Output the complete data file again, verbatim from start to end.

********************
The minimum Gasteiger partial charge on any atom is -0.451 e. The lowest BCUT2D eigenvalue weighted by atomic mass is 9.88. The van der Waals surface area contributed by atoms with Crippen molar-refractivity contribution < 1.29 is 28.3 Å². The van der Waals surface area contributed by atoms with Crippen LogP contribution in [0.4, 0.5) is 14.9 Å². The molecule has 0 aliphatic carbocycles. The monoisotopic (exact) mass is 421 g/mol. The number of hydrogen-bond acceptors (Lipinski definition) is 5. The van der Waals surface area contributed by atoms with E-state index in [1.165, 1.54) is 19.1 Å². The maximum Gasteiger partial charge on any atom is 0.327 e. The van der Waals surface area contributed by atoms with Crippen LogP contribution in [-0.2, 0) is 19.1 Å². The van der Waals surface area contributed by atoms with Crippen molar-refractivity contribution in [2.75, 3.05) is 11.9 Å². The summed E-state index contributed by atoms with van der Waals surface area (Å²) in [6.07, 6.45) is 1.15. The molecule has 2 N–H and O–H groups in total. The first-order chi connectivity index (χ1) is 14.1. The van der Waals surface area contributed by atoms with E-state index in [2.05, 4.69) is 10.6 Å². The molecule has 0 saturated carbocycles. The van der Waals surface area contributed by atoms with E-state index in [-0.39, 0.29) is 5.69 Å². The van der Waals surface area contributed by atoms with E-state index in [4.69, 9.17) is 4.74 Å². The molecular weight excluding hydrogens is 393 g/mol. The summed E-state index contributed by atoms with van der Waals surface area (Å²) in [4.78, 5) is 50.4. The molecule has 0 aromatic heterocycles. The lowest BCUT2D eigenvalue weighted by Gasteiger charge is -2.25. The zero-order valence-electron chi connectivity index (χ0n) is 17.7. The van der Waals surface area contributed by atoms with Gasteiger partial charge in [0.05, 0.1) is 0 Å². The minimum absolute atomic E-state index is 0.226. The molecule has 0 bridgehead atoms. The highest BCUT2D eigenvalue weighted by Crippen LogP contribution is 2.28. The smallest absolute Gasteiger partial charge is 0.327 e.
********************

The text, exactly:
The minimum Gasteiger partial charge on any atom is -0.451 e. The lowest BCUT2D eigenvalue weighted by atomic mass is 9.88. The van der Waals surface area contributed by atoms with Crippen molar-refractivity contribution < 1.29 is 28.3 Å². The van der Waals surface area contributed by atoms with Crippen LogP contribution in [0.4, 0.5) is 14.9 Å². The molecule has 0 aliphatic carbocycles. The monoisotopic (exact) mass is 421 g/mol. The number of hydrogen-bond acceptors (Lipinski definition) is 5. The van der Waals surface area contributed by atoms with E-state index in [1.165, 1.54) is 19.1 Å². The maximum Gasteiger partial charge on any atom is 0.327 e. The van der Waals surface area contributed by atoms with Crippen LogP contribution in [-0.2, 0) is 19.1 Å². The van der Waals surface area contributed by atoms with Crippen molar-refractivity contribution in [2.75, 3.05) is 11.9 Å². The summed E-state index contributed by atoms with van der Waals surface area (Å²) in [6.07, 6.45) is 1.15. The molecule has 2 N–H and O–H groups in total. The first-order chi connectivity index (χ1) is 14.1. The van der Waals surface area contributed by atoms with E-state index in [2.05, 4.69) is 10.6 Å². The molecule has 0 saturated carbocycles. The van der Waals surface area contributed by atoms with E-state index in [-0.39, 0.29) is 5.69 Å². The van der Waals surface area contributed by atoms with E-state index in [4.69, 9.17) is 4.74 Å². The molecular weight excluding hydrogens is 393 g/mol. The summed E-state index contributed by atoms with van der Waals surface area (Å²) in [4.78, 5) is 50.4. The molecule has 0 aromatic heterocycles. The lowest BCUT2D eigenvalue weighted by Gasteiger charge is -2.25. The zero-order valence-electron chi connectivity index (χ0n) is 17.7. The van der Waals surface area contributed by atoms with Gasteiger partial charge in [0.05, 0.1) is 0 Å². The minimum absolute atomic E-state index is 0.226. The molecule has 0 bridgehead atoms. The highest BCUT2D eigenvalue weighted by Crippen LogP contribution is 2.28. The smallest absolute Gasteiger partial charge is 0.327 e.